Casey says that she is a beach girl through and through. She lives with her husband and three kids in St. Petersburg, FL, right near the Gulf of Mexico.She loves paddleboarding, reading NYT bestsellers, making art (collage mostly), and drinking iced coffee on road trips with her family.

Casey would love to connect with you all on Instagram @theflattiecloset!

Here’s Casey’s story in her own words:

“I have a hard time wearing high heels because I feel like I’m lying about my height. I’ve only ever dyed my hair with semi-permanent dye because I’m happy living with my natural hair color. I never liked the idea of push-up bras because they felt a little dishonest. Heck, I didn’t even get french tips for my wedding (all the rage when I got married) because I rarely painted my nails and I wanted to present myself accurately.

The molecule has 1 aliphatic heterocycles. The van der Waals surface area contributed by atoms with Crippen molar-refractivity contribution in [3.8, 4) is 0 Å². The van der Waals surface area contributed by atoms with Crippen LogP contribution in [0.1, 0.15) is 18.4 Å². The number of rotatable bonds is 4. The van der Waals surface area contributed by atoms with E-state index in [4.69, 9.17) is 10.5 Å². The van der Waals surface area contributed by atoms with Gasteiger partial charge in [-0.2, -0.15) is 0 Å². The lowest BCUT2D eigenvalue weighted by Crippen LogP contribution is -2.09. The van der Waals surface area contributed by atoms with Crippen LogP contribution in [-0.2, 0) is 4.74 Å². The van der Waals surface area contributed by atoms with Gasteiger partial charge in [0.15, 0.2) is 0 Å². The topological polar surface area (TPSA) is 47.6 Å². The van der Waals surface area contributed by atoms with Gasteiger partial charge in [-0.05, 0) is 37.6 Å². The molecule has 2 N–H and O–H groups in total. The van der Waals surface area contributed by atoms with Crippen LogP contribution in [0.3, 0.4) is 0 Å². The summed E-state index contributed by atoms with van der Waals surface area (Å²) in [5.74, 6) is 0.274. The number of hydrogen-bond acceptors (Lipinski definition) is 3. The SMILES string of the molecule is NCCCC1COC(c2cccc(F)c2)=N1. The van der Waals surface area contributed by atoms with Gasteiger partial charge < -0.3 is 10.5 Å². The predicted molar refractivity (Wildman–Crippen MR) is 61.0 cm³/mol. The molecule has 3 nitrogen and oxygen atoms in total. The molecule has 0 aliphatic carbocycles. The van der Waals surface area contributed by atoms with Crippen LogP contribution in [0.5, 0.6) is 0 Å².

Now that I write that all out, I’m realizing how completely neurotic I sound. But stick with me! The point of these bizarre confessions is this: I like feeling like the person that I was made to be. Celebrating my unique genetic makeup. Being the one and only Casey. Being my true self (cue the Disney ballad). 

So: when a BRCA1 gene mutation reared its ugly head and I needed to do something about it, I wanted to simply morph into a new, natural version of me: a girl who was losing her boobs in an effort to prevent cancer, and gaining some pretty badass scars in the process. In fact, I barely even gave implants the time of day. I knew in my heart of hearts that I wanted to go flat and stay flat. That might sound pretty crazy to most women my age, and I get it. I basically turned down a boob job. And believe me, after breastfeeding three babies, my chest could have used the revitalization. But in the end, I had to be true to who I am, and that meant opting out of further reconstructive surgery. Just scars, just flat, just my skin on my ribs.